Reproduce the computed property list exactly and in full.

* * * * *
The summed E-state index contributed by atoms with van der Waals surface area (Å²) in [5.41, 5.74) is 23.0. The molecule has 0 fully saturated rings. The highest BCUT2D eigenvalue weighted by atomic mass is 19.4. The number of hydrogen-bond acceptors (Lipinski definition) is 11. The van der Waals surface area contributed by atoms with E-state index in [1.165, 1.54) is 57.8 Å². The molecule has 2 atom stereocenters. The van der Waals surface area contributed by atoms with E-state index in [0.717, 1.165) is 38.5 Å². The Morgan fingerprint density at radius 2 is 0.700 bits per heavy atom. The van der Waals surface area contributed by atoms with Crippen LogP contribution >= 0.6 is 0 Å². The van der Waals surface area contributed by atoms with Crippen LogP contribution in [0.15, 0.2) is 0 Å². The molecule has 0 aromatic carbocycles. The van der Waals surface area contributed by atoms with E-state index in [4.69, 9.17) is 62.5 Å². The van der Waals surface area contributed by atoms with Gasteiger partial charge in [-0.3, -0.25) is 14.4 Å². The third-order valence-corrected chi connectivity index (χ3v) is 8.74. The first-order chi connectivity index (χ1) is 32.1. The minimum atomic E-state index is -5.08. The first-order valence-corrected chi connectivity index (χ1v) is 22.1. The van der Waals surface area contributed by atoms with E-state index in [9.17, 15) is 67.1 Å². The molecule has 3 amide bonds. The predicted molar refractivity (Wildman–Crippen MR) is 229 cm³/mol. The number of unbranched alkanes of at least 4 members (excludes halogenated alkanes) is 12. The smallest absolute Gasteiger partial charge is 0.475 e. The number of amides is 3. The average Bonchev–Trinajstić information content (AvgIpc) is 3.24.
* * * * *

The summed E-state index contributed by atoms with van der Waals surface area (Å²) in [5.41, 5.74) is 23.0. The molecule has 0 fully saturated rings. The highest BCUT2D eigenvalue weighted by atomic mass is 19.4. The number of hydrogen-bond acceptors (Lipinski definition) is 11. The van der Waals surface area contributed by atoms with E-state index in [1.165, 1.54) is 57.8 Å². The molecule has 2 atom stereocenters. The van der Waals surface area contributed by atoms with E-state index in [0.717, 1.165) is 38.5 Å². The Morgan fingerprint density at radius 2 is 0.700 bits per heavy atom. The van der Waals surface area contributed by atoms with Crippen LogP contribution >= 0.6 is 0 Å². The van der Waals surface area contributed by atoms with Crippen LogP contribution in [0.15, 0.2) is 0 Å². The molecule has 0 aromatic carbocycles. The van der Waals surface area contributed by atoms with E-state index in [4.69, 9.17) is 62.5 Å². The van der Waals surface area contributed by atoms with Gasteiger partial charge in [-0.3, -0.25) is 14.4 Å². The third-order valence-corrected chi connectivity index (χ3v) is 8.74. The first-order chi connectivity index (χ1) is 32.1. The minimum atomic E-state index is -5.08. The first-order valence-corrected chi connectivity index (χ1v) is 22.1. The van der Waals surface area contributed by atoms with E-state index in [9.17, 15) is 67.1 Å². The molecule has 3 amide bonds. The predicted molar refractivity (Wildman–Crippen MR) is 229 cm³/mol. The number of unbranched alkanes of at least 4 members (excludes halogenated alkanes) is 12. The smallest absolute Gasteiger partial charge is 0.475 e. The number of amides is 3. The average Bonchev–Trinajstić information content (AvgIpc) is 3.24.